Following the presidential election on Nov. 6, we hope there is a clear winner.
Vehicles and motorcycles must share the road safely
The days are long. The weather is superb. There’s plenty of leisure time in these lazy days of summer.
It’s the perfect time to take a long motorcycle ride.
It’s also the perfect opportunity for us to take the time to remind not only riders but drivers of the need to share the road. And we feel compelled to mention it because just within the month of July, there have been two motorcycle-versus-car accidents within the City of Fairmont alone — one with severe injuries sustained by the motorcyclist and the other with less serious injury.
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Distracted driving: It isn’t worth fine or a life
Today marks the day that police agencies from six states are joining forces to crack down on one thing — distracted driving.
And they will focus on that traffic violation for a solid week, with the stepped-up effort to curb distracted driving wrapping up on Saturday, July 26.
COLUMN: Are we people watchers or people judgers?
Let me tell you about my little friend Robby. Well, actually, it’s more about his family and especially his mom. I didn’t get her name. I heard Robby’s name quite a bit, though, during a trip home from Birmingham, Alabama.
I noticed the family in the Birmingham airport immediately. They were just the kind of family you’d notice.
Relish the rich bounty of state’s diverse, unique food traditions
This week, a group of federal officials on a three-day culinary tour of the state visited the Greenbrier Valley to find out what most of us here already know — we have a rich food tradition in West Virginia.
The group was made up of officials from the Appalachian Regional Commission, the Environmental Protection Agency and the U.S. Department of Agriculture.
Soup Opera in need of your support again this time of year
It’s happening again.
It usually always happens about this time each year. Sometimes it’s a little earlier and sometimes a little later.
But Soup Opera executive director Shelia Tennant knows it will come — usually in July. And she’s never that surprised about it.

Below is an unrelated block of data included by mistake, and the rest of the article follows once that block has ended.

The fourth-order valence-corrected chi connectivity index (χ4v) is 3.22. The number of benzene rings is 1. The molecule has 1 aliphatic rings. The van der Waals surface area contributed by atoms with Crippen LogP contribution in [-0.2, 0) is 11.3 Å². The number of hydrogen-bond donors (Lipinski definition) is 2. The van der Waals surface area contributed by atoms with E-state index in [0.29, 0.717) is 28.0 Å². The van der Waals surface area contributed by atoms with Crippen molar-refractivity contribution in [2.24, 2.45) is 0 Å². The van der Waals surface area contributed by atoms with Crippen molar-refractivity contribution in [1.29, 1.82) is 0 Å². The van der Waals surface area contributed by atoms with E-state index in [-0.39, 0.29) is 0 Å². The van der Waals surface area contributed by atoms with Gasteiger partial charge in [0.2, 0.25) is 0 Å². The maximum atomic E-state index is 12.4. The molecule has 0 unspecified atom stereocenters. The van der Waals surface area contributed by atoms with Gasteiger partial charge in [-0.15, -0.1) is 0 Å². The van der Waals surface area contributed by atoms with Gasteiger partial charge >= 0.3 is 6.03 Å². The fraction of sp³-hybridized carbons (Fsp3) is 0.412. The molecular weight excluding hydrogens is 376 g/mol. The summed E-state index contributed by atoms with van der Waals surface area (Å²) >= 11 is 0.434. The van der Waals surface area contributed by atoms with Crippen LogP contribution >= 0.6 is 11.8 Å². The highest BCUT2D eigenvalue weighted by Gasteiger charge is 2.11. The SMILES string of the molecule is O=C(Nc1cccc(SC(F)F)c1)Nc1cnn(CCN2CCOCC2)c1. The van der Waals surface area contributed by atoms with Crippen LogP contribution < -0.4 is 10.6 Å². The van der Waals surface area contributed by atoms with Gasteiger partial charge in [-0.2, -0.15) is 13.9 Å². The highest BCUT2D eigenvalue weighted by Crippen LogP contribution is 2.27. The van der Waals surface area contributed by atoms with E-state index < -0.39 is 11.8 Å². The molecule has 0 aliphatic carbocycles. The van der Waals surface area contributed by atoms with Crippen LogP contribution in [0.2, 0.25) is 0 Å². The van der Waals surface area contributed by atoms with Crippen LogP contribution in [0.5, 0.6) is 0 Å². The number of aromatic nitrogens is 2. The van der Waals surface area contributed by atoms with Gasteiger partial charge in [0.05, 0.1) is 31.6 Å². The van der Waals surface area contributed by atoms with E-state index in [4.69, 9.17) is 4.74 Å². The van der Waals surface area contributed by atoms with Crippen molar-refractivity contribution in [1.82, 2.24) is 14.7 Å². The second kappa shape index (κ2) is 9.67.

County honors men who gave all in helping their community
The next time you’re driving in the Rivesville area, you might notice new signs on two of the area’s bridges.
Those signs, which bear the names of Alex Angelino and Denzil O. Lockard, were unveiled Saturday in honor of the men whose names they display, two men who died while serving their communities.
The bridge on U.S. 19 over Paw Paw Creek was named to honor Lockard, while the bridge on U.S. 19 over Pharaoh Run Creek was named to honor Angelino. Lockard, a former Rivesville police chief, died in 1958 at the age of 48 while directing traffic. Angelino, a Rivesville firefighter, died at the age of 43 of a heart attack while fighting a fire in 1966.
State must learn to keep costs down and perform more efficiently on less
The West Virginia state government began its budget year last Tuesday with a small surplus of $40 million — less than 1 percent of its annual tax revenues — thanks only to dipping into its savings.
Let’s not do that again.
Long-range vision with transportation has been made to be thing of proud past
Last week’s closure of Fairmont’s Fourth Street Bridge is a symbol of a problem that must be fixed.
The United States should be proud of the vision its leaders once displayed to address the country’s transportation needs.
Back in 1954, for example, President Dwight D. Eisenhower announced his goal of an interstate highway system — something that transformed the country.
COLUMN: Who would leave animal in sweltering car?
I was standing and debating between two brands of a product in a big box store when I heard a call over the intercom:
“Will the owner of a green Cavalier with a dog inside please report to the lawn and garden center.”
I shook my head. I hate seeing dogs in cars waiting while their owners shop. About five minutes later, there was another announcement over the intercom.
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- Vehicles and motorcycles must share the road safely